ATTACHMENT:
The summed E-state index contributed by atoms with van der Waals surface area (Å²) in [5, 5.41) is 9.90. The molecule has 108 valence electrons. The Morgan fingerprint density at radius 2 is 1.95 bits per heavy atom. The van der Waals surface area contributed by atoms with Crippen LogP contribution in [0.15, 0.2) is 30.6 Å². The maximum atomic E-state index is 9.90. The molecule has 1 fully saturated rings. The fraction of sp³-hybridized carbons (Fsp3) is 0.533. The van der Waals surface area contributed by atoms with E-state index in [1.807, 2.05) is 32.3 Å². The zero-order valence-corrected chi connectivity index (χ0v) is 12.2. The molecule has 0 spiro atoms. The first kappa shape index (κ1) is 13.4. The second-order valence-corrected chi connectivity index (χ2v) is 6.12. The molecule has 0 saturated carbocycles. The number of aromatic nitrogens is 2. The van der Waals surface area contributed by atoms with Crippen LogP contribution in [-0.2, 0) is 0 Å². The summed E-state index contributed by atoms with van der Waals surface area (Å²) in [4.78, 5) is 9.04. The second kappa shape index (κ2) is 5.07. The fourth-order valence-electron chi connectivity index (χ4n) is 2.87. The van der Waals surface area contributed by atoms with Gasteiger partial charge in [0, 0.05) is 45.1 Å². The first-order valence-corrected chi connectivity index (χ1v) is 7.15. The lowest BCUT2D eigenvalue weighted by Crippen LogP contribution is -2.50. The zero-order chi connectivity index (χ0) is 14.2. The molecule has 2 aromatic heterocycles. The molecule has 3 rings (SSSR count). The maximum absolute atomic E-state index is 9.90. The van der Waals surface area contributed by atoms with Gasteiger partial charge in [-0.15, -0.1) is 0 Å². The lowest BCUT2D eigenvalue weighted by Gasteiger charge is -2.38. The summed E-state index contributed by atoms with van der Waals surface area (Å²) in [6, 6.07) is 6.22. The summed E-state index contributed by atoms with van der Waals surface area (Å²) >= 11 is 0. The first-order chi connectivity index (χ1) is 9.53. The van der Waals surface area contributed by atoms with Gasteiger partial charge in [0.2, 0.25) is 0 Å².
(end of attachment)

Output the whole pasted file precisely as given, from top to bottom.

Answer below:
The summed E-state index contributed by atoms with van der Waals surface area (Å²) in [5, 5.41) is 9.90. The molecule has 108 valence electrons. The Morgan fingerprint density at radius 2 is 1.95 bits per heavy atom. The van der Waals surface area contributed by atoms with Crippen LogP contribution in [0.15, 0.2) is 30.6 Å². The maximum atomic E-state index is 9.90. The molecule has 1 fully saturated rings. The fraction of sp³-hybridized carbons (Fsp3) is 0.533. The van der Waals surface area contributed by atoms with E-state index in [1.807, 2.05) is 32.3 Å². The zero-order valence-corrected chi connectivity index (χ0v) is 12.2. The molecule has 0 spiro atoms. The first kappa shape index (κ1) is 13.4. The second-order valence-corrected chi connectivity index (χ2v) is 6.12. The molecule has 0 saturated carbocycles. The number of aromatic nitrogens is 2. The van der Waals surface area contributed by atoms with Crippen LogP contribution in [-0.2, 0) is 0 Å². The summed E-state index contributed by atoms with van der Waals surface area (Å²) in [4.78, 5) is 9.04. The second kappa shape index (κ2) is 5.07. The fourth-order valence-electron chi connectivity index (χ4n) is 2.87. The van der Waals surface area contributed by atoms with Gasteiger partial charge in [0, 0.05) is 45.1 Å². The first-order valence-corrected chi connectivity index (χ1v) is 7.15. The lowest BCUT2D eigenvalue weighted by Crippen LogP contribution is -2.50. The zero-order chi connectivity index (χ0) is 14.2. The molecule has 2 aromatic heterocycles. The molecule has 3 rings (SSSR count). The maximum absolute atomic E-state index is 9.90. The van der Waals surface area contributed by atoms with Gasteiger partial charge in [-0.15, -0.1) is 0 Å². The lowest BCUT2D eigenvalue weighted by Gasteiger charge is -2.38. The summed E-state index contributed by atoms with van der Waals surface area (Å²) in [6, 6.07) is 6.22. The summed E-state index contributed by atoms with van der Waals surface area (Å²) >= 11 is 0. The first-order chi connectivity index (χ1) is 9.53. The van der Waals surface area contributed by atoms with Gasteiger partial charge in [0.2, 0.25) is 0 Å².